The Pentagon already includes unmanned drone attacks in its arsenal. Next up: housefly-sized surveillance craft, shape-changing 'chemical robots,' and tracking agents sprayed from the sky. What does it mean to have soldiers so far removed from the battlefield?
washington; and kandahar, Afghanistan
In the shadow of a heavily fortified enemy building, US commanders call in a chemical robot, or what looks like a blob. They give it a simple instruction: Penetrate a crack in the building and find out what's inside. Like an ice sculpture or the liquid metal assassin in "Terminator 2," the device changes shape, slips through the opening, then reassumes its original form to look around. It uses sensors woven into its fabric to sample the area for biological agents. If needed, it can seep into the cracks of a bomb to defuse it.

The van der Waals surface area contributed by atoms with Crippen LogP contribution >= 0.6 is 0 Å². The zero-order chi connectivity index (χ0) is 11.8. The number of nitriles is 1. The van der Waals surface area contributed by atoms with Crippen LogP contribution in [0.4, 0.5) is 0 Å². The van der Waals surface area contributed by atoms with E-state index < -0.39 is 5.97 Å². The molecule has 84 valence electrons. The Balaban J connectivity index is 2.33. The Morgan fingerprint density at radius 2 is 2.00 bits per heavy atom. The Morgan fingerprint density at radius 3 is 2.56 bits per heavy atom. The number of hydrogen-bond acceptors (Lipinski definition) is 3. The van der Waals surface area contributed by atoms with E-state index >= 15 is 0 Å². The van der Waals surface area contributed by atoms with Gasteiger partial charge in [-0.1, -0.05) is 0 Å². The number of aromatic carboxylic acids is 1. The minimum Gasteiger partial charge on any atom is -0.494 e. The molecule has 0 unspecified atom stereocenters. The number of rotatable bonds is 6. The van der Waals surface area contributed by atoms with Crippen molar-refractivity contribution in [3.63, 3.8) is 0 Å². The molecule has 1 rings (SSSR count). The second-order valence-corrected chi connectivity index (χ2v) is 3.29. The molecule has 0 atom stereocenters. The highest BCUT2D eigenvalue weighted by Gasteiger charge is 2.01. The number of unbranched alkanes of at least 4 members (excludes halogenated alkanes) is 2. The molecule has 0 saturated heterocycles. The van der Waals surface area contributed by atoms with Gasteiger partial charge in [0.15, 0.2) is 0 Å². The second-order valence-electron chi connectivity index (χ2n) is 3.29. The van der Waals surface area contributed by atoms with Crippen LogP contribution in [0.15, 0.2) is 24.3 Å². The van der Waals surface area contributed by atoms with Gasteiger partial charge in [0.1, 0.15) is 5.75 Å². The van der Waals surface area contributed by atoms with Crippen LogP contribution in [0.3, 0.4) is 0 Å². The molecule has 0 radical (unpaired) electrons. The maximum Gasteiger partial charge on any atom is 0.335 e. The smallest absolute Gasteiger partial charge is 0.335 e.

Soldiers hoping to eavesdrop on an enemy release a series of tiny, unmanned aircraft the size and shape of houseflies to hover in a room unnoticed, relaying invaluable video footage.
A fleet of drones roams a mountain pass, spraying a fine mist along a known terrorist transit route – the US military's version of "CSI: Al Qaeda." Days later, when troops capture suspects hundreds of miles away, they test them for traces of the "taggant" to discover whether they have traversed the trail and may, in fact, be prosecuted as insurgents.
Welcome to the battlefield of the future. Malleable robots. Insect-size air forces. Chemical tracers spritzed from the sky. It's the stuff of science fiction.
But these are among the myriad futuristic warfighting creations currently being developed at universities across the country with funds from the US military. And the future, in many cases, may not be too far off.
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